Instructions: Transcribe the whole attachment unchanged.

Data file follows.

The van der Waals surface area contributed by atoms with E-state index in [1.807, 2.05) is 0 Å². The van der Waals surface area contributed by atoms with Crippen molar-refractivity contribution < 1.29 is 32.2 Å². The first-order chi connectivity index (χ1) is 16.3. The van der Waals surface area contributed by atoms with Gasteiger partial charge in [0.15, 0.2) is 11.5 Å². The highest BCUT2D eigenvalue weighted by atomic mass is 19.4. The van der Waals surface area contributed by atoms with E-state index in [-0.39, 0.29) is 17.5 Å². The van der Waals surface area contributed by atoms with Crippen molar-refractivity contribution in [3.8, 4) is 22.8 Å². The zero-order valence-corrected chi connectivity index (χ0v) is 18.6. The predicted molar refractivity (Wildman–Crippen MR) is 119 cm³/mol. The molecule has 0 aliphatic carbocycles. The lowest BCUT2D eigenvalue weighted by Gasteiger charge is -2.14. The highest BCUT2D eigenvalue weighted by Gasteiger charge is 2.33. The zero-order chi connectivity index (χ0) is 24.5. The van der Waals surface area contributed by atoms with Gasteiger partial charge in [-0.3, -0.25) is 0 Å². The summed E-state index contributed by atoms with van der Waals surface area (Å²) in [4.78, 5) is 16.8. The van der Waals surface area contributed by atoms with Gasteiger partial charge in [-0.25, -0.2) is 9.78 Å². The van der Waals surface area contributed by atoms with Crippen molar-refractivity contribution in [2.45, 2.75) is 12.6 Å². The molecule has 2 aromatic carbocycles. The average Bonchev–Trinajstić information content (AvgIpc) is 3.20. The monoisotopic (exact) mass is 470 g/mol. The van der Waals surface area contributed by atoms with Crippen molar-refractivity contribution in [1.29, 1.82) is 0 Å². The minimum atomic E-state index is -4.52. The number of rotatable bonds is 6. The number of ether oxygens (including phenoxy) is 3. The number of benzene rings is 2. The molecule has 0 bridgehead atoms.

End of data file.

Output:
The van der Waals surface area contributed by atoms with E-state index in [1.807, 2.05) is 0 Å². The van der Waals surface area contributed by atoms with Crippen molar-refractivity contribution < 1.29 is 32.2 Å². The first-order chi connectivity index (χ1) is 16.3. The van der Waals surface area contributed by atoms with Gasteiger partial charge in [0.15, 0.2) is 11.5 Å². The highest BCUT2D eigenvalue weighted by atomic mass is 19.4. The van der Waals surface area contributed by atoms with E-state index in [-0.39, 0.29) is 17.5 Å². The van der Waals surface area contributed by atoms with Crippen molar-refractivity contribution in [3.8, 4) is 22.8 Å². The zero-order valence-corrected chi connectivity index (χ0v) is 18.6. The predicted molar refractivity (Wildman–Crippen MR) is 119 cm³/mol. The molecule has 0 aliphatic carbocycles. The lowest BCUT2D eigenvalue weighted by Gasteiger charge is -2.14. The highest BCUT2D eigenvalue weighted by Gasteiger charge is 2.33. The zero-order chi connectivity index (χ0) is 24.5. The van der Waals surface area contributed by atoms with Gasteiger partial charge in [-0.3, -0.25) is 0 Å². The summed E-state index contributed by atoms with van der Waals surface area (Å²) in [4.78, 5) is 16.8. The van der Waals surface area contributed by atoms with Gasteiger partial charge in [-0.25, -0.2) is 9.78 Å². The van der Waals surface area contributed by atoms with Crippen molar-refractivity contribution in [2.45, 2.75) is 12.6 Å². The molecule has 2 aromatic carbocycles. The average Bonchev–Trinajstić information content (AvgIpc) is 3.20. The monoisotopic (exact) mass is 470 g/mol. The van der Waals surface area contributed by atoms with Crippen molar-refractivity contribution in [1.29, 1.82) is 0 Å². The minimum atomic E-state index is -4.52. The number of rotatable bonds is 6. The number of ether oxygens (including phenoxy) is 3. The number of benzene rings is 2. The molecule has 0 bridgehead atoms.